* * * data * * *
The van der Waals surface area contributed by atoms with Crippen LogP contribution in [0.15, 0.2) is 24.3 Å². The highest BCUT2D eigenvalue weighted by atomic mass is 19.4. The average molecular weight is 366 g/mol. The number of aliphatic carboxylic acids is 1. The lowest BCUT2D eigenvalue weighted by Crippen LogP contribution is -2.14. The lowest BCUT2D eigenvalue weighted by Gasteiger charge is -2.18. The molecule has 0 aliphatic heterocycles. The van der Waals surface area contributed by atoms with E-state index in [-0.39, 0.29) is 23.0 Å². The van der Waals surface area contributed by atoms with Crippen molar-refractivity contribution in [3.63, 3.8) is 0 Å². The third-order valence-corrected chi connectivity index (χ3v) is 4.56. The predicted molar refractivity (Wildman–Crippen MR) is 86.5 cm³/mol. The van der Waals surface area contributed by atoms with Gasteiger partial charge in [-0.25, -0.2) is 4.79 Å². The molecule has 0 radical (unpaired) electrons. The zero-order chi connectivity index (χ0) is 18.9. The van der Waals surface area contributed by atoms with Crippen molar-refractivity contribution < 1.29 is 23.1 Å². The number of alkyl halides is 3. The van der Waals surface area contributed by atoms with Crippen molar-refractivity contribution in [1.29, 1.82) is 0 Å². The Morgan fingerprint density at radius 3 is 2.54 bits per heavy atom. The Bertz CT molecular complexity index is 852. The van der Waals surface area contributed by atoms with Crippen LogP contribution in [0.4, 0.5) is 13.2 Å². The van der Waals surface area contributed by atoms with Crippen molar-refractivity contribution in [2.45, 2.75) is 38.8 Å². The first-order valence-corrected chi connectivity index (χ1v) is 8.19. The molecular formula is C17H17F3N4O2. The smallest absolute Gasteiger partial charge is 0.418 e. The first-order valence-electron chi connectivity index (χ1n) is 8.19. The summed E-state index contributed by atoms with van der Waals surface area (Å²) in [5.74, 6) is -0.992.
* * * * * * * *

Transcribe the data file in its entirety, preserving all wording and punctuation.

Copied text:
The van der Waals surface area contributed by atoms with Crippen LogP contribution in [0.15, 0.2) is 24.3 Å². The highest BCUT2D eigenvalue weighted by atomic mass is 19.4. The average molecular weight is 366 g/mol. The number of aliphatic carboxylic acids is 1. The lowest BCUT2D eigenvalue weighted by Crippen LogP contribution is -2.14. The lowest BCUT2D eigenvalue weighted by Gasteiger charge is -2.18. The molecule has 0 aliphatic heterocycles. The van der Waals surface area contributed by atoms with E-state index in [-0.39, 0.29) is 23.0 Å². The van der Waals surface area contributed by atoms with Crippen molar-refractivity contribution in [3.63, 3.8) is 0 Å². The third-order valence-corrected chi connectivity index (χ3v) is 4.56. The predicted molar refractivity (Wildman–Crippen MR) is 86.5 cm³/mol. The van der Waals surface area contributed by atoms with Gasteiger partial charge in [-0.25, -0.2) is 4.79 Å². The molecule has 0 radical (unpaired) electrons. The zero-order chi connectivity index (χ0) is 18.9. The van der Waals surface area contributed by atoms with Crippen molar-refractivity contribution < 1.29 is 23.1 Å². The number of alkyl halides is 3. The van der Waals surface area contributed by atoms with Crippen molar-refractivity contribution in [1.29, 1.82) is 0 Å². The Morgan fingerprint density at radius 3 is 2.54 bits per heavy atom. The Bertz CT molecular complexity index is 852. The van der Waals surface area contributed by atoms with Crippen LogP contribution in [0.4, 0.5) is 13.2 Å². The van der Waals surface area contributed by atoms with Crippen molar-refractivity contribution in [2.45, 2.75) is 38.8 Å². The first-order valence-corrected chi connectivity index (χ1v) is 8.19. The molecular formula is C17H17F3N4O2. The smallest absolute Gasteiger partial charge is 0.418 e. The first-order valence-electron chi connectivity index (χ1n) is 8.19. The summed E-state index contributed by atoms with van der Waals surface area (Å²) in [5.74, 6) is -0.992.